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MUSICAL INTERPRETATION

New York Times, Sunday, March 30, 2014

Author:
Peter A. Collins
Editor:
Will Shortz
TotalDebutLatestCollabs
1065/2/20061/31/201912
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512253614104
ScrabbleRebusCirclePangram
1.565313
Peter A. Collins

This puzzle:

Rows: 21, Columns: 21 Words: 140, Blocks: 68 Missing: {Q} This is puzzle # 78 for Mr. Collins. NYT links: Across Lite PDF
Peter A. Collins notes:
I think the inspiration for this one was seeing some other puzzle where the juxtaposition of certain entries played into the theme. I just can't recall which puzzle that might've been. ... read more

I think the inspiration for this one was seeing some other puzzle where the juxtaposition of certain entries played into the theme. I just can't recall which puzzle that might've been. What I do recall is that this grid was rather tough to fill — tougher than you might expect given that there are only six songs in the grid (by the way, my title for this was the rather bland "Six Numbers"). Since the themed entries are not symmetrically placed, as I attempted to fill the grid cleanly, I'd constantly plunk a black square down in one area only to find I'd wiped out part of a themed entry in another area. For a long time I tried to squeeze in a seventh song (the Temptations "CANT GET next to YOU"), but I eventually gave up.

One minor inconsistency I just now noticed is that five of the themed entries has a preposition hinted at by the placement of the words/letters (AROUND, ON, IN, AFTER, BY), but not in the sixth (RISING).

I'm glad Will kept my clue for "Alibi IKE." As a boy, I remember my dad reading that short story to my brothers and me. It was one of the few times I saw Dad laugh so hard he was incapacitated. The other time I recall is when we went to see "It's a Mad Mad Mad Mad World" at the theater in the early '60's. When Jimmy Durante died on that hillside, and his leg shot out and kicked the bucket, I thought Dad was going to need medical attention. Childhood memories like that are priceless.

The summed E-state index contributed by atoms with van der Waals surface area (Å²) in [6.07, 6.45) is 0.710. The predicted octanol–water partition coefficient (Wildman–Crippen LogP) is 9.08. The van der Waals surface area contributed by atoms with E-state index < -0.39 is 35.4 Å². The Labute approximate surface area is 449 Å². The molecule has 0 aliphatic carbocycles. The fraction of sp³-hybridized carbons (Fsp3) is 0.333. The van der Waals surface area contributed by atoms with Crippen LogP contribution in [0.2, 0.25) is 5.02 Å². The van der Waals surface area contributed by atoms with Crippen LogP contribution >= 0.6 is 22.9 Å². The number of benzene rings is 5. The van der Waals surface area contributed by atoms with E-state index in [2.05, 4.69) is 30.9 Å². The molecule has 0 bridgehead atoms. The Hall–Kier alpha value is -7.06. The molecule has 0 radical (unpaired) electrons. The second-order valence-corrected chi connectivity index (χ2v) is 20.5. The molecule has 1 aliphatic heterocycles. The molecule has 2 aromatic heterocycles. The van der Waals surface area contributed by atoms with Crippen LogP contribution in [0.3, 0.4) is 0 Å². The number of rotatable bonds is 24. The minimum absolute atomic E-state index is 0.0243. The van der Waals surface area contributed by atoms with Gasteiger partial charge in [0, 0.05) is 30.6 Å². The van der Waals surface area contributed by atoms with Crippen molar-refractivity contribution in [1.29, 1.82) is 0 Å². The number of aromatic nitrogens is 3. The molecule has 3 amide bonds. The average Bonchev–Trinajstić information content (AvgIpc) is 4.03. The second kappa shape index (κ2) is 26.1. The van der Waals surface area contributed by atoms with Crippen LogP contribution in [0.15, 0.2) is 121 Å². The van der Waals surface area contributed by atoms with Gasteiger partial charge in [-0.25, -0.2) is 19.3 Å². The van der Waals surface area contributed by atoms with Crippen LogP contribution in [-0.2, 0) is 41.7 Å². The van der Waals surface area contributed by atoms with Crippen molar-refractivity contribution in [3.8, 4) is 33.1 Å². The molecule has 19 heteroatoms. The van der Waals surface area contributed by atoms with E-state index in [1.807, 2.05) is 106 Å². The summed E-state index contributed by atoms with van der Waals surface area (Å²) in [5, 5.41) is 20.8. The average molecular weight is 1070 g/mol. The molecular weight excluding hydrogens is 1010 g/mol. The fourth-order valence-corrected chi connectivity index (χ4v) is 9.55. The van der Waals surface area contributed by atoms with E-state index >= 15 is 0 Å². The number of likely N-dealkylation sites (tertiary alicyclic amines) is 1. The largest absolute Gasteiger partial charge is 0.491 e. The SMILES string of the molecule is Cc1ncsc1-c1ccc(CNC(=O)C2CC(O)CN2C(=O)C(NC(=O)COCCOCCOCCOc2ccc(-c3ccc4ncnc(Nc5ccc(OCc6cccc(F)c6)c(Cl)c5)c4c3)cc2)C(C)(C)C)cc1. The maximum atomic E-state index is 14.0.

Jeff Chen notes:
A literal-interpretation puzzle, Peter did a good job of choosing six songs well-known enough that even this completely music-ignorant crossword solver managed to figure out most of them. ... read more

A literal-interpretation puzzle, Peter did a good job of choosing six songs well-known enough that even this completely music-ignorant crossword solver managed to figure out most of them. I liked that each of the six literal interpretations (STAND is literally by YOUR MAN = STAND BY YOUR MAN) was done differently, and I really liked the R O C K around THE CLOCK. Very neat way to show that song!

For those of you that didn't quite get everything, the others are SMOKE on THE WATER, A TEENAGER in LOVE, TIME after TIME, and BAD MOON (literally) rising. I wasn't familiar with A TEENAGER IN LOVE, but it seems to Google well. I only vaguely recognized the tune, but that says more about my ignorance than anything.

Pete is right on when he talks about the difficulty of filling this grid. Although it's only six songs, many of them are two entries stacked together, making the crossing constraints difficult. Also, when you don't have completely symmetrical themers, placement of black squares can become really tricky. I did notice some compromises right off the bat, unfortunately in the NW corner, where they're bound to make a bigger impression on the solver. Getting a dose of A MIND crossing ASSOC, with ORA, ETTE, ETNAS makes for a good amount all at once. Pete does a pretty good job of keeping the rest of the puzzle relatively clean, though.

I'm glad Pete mentioned BAD MOON RISING, as it tripped me up. I did like the variety of ways he executed the themers, but NOOMDAB stuck out a little. Upon further thought, it's not that much different than LOATEENAGERVE (A TEENAGER in LOVE), so maybe that was simply a knee-jerk reaction to having a really rough time figuring out what that CCR song was.

I did like a lot of the fill, EMPIRICIST being my favorite. What an unusual word, but completely legit and something NYT solvers ought to know. STARDUST had a very nice clue to it too, and DICK AND JANE was a pleasure to see in the grid… after I finally forced myself to erase JACK AND JILL, of course. One of Dan Feyer's cardinal rules about solving is that you have to be willing to erase and not fixate on something you're "sure" is right. D'oh!

Finally, a really nice clue/entry pair for EDITORIALS. [Slanted writing] evoked IN ITALICS, CURSIVE, CALLIGRAPHY, and it was a nice a-ha when I finally figured out that "slanted" referred not to "tilted" but to "with a bias." Good stuff!

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© 2014, The New York TimesNo. 0330 ( 23,518 )
Across
1
Start of the United Negro College Fund slogan : AMIND
6
Old lab burners : ETNAS
11
Abbr. at the top of an email : BCC
14
Something passed between the legs? : BATON
19
___ Domingo : SANTO
20
Now and again? : TWICE
21
Like an ode : LAUDATORY
23
Kind of farming : SUBSISTENCE
25
Like Neptune among the planets in the solar system : OUTERMOST